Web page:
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States Eye New York Whistle-Blower Law as Tax Fraud Tool
State lawmakers and tax administrators are taking a closer look at enacting whistle-blower statutes as a strategy for prosecuting big-ticket incidents of tax fraud and scooping revenue into state coffers.
At least four jurisdictions—Arkansas, Michigan, Pennsylvania and the District of Columbia—are considering legislation that would add tax code violations to the list of actionable frauds to come under the umbrella of their false claims acts (FCAs). In addition, Illinois is considering revisions to its law as it pertains to tax violations. read more »
OPKO's BioReference unit faces U.S. false claims probe
OPKO Health Inc has disclosed that its clinical laboratory unit BioReference Laboratories is under investigation for improperly billing the federal government for services for patients at certain hospitals.
OPKO Health, a Miami-based pharmaceutical and diagnostics company, said in a securities filing on Tuesday that the U.S. Attorney's Office in Manhattan informed BioReference last month that it believed the company violated the False Claims Act. read more »
SEC Charges CEO With Failing to Disclose Perks to Shareholders
Public companies must properly disclose perks, benefits, and other forms of compensation paid to CEOs and certain other highly compensated executive officers. The Securities and Exchange Commission today announced that the former CEO of a marketing company has agreed to pay $5.5 million to settle charges that his perks were not properly disclosed to shareholders.
According to the SEC’s order, shareholders were informed in annual filings that Miles S. Nadal received an annual perquisite allowance of $500,000 in addition to other benefits as the chairman and CEO of MDC Partners. But the SEC’s investigation found that without disclosing information to investors as required, MDC Partners paid for Nadal’s personal use of private airplanes as well as charitable donations in his name, yacht and sports car expenses, cosmetic surgery, and a wide range of other perks. All total, Nadal improperly obtained an additional $11.285 million in perks beyond his disclosed benefits and $500,000 annual allowances. He has since resigned and returned $11.285 million to the company. read more »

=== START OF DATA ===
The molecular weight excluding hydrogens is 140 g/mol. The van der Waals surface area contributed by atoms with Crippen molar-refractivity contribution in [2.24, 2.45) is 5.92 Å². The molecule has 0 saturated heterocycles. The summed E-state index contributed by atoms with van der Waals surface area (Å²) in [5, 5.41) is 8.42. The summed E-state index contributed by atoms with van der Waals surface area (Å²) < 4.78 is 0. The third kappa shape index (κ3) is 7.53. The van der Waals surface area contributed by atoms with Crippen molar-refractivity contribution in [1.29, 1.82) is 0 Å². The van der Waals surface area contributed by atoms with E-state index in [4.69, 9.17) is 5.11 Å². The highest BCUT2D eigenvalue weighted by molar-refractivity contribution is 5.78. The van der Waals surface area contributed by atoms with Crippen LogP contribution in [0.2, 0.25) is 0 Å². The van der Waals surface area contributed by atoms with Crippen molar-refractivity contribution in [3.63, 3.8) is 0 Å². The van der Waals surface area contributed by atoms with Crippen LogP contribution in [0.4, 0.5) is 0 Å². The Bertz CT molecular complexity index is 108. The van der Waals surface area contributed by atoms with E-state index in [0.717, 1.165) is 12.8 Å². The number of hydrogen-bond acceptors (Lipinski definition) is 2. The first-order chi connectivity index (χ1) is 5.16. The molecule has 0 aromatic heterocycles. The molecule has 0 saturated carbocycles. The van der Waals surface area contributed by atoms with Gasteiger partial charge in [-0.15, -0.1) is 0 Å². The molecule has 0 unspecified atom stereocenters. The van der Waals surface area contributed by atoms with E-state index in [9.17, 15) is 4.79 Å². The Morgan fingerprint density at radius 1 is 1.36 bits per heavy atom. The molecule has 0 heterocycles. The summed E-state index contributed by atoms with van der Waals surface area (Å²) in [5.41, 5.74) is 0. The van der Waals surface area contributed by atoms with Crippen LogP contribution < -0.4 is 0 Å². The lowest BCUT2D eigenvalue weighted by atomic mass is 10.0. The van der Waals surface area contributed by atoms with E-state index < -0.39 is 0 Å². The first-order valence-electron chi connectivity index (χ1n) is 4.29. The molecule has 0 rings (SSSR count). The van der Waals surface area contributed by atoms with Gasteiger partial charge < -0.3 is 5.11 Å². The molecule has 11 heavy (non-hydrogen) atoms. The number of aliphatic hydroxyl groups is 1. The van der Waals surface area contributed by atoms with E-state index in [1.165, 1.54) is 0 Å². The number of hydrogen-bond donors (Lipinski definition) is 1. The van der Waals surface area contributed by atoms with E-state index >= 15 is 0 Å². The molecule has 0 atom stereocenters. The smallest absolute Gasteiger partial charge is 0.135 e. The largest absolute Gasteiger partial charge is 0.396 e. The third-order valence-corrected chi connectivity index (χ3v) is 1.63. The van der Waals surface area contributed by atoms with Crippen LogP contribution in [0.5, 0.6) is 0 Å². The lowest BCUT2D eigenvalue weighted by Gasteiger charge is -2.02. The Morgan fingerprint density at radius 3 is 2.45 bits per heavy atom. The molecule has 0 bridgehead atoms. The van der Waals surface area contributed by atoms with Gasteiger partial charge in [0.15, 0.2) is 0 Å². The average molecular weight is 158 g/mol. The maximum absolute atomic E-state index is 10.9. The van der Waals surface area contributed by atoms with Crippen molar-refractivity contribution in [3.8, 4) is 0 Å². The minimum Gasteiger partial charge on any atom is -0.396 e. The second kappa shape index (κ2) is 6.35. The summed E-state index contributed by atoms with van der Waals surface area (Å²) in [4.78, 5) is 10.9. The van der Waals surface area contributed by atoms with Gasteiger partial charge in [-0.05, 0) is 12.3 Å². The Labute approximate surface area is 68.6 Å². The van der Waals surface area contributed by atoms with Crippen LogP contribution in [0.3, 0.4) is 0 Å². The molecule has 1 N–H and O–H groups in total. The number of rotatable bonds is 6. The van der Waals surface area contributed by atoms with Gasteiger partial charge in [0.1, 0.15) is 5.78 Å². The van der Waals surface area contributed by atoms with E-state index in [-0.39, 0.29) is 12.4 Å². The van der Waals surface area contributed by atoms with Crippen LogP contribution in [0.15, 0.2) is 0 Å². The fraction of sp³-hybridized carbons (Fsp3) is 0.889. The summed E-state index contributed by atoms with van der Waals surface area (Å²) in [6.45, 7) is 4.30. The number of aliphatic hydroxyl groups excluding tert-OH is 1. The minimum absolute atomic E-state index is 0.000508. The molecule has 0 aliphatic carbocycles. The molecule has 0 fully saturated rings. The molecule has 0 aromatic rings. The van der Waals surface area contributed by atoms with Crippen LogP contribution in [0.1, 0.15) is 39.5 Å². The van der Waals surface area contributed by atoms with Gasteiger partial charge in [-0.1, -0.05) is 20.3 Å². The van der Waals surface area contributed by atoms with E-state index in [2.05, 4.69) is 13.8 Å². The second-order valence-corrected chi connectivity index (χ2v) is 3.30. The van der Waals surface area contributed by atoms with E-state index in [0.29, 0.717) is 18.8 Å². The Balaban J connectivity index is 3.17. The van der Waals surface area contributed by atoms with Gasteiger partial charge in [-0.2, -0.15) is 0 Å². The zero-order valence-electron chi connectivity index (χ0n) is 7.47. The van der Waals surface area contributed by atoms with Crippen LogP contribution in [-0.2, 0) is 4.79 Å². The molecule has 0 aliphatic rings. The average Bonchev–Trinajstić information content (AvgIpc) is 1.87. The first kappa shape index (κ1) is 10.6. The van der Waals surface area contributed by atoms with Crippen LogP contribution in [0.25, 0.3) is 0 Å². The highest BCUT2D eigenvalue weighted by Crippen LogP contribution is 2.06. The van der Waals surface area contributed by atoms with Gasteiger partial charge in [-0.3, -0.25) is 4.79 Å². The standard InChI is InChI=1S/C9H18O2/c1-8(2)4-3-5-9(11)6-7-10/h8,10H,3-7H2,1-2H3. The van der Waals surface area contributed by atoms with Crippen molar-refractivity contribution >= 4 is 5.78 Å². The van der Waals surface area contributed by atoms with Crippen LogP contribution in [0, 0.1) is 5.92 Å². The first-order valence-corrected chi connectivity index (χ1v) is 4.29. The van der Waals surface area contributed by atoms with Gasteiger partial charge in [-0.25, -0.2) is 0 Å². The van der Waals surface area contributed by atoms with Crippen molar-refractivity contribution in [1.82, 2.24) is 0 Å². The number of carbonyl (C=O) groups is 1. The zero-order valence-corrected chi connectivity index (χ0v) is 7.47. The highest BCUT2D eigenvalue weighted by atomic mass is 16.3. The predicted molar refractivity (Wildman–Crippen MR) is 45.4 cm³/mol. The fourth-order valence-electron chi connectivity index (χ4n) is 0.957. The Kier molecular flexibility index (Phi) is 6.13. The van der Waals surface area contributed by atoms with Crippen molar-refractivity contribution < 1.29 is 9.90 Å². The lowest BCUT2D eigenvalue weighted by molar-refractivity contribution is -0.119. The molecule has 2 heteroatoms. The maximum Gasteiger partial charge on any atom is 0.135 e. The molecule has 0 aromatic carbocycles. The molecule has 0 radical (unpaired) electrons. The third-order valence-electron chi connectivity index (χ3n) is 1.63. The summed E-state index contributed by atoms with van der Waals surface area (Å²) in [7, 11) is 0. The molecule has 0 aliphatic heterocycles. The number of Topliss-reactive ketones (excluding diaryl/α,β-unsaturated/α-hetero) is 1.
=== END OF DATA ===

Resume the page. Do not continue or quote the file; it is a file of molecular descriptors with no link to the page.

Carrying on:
Barclays C.E.O. Apologizes for Handling of Whistle-Blower Complaint
Barclays shareholders vented their frustrations with James E. Staley, the British bank’s chief executive, on Wednesday after he was caught up in a regulatory inquiry last month over his treatment of a whistle-blower complaint.
At the bank’s annual meeting in London, one shareholder called for Mr. Staley to step down from the stage — John McFarlane, the Barclays chairman, declined the request — and another later asked for Mr. Staley to resign immediately.
On Wednesday, Mr. Staley offered another in a series of public apologies for his actions.
“I feel it is important that I acknowledge to you — our shareholders — that I made a mistake in becoming involved in an issue which I should have left to the business to deal with,” Mr. Staley told investors on Wednesday. “I have apologized to the board, and I would today like to apologize to you as well, for that error.” read more »
Hedge Funds Are Facing a U.S. Criminal Probe Over Bond Valuations
U.S. prosecutors are investigating one of Wall Street’s darkest markets, focusing on hedge funds suspected of inflating the value of debt securities in their portfolios to juice the fees they collect.
Having prosecuted traders who lied to customers about bond prices, the government is now scrutinizing hedge funds that allegedly solicited bogus price quotes from brokers, according to three people familiar with the matter who asked not to be identified. Such a practice would have enabled the funds to pump up the value of illiquid securities on their books.
The incentive to manipulate valuations has become more pronounced as investors have abandoned hedge funds because of poor returns and high fees. Assets managed by hedge funds declined last year for the first time since the financial crisis, with investors yanking more than $70 billion, according to Hedge Fund Research Inc. The opacity of certain parts of the debt market, with illiquid, sometimes distressed securities, had made it a prime target for deception because of the difficulty of determining prices. read more »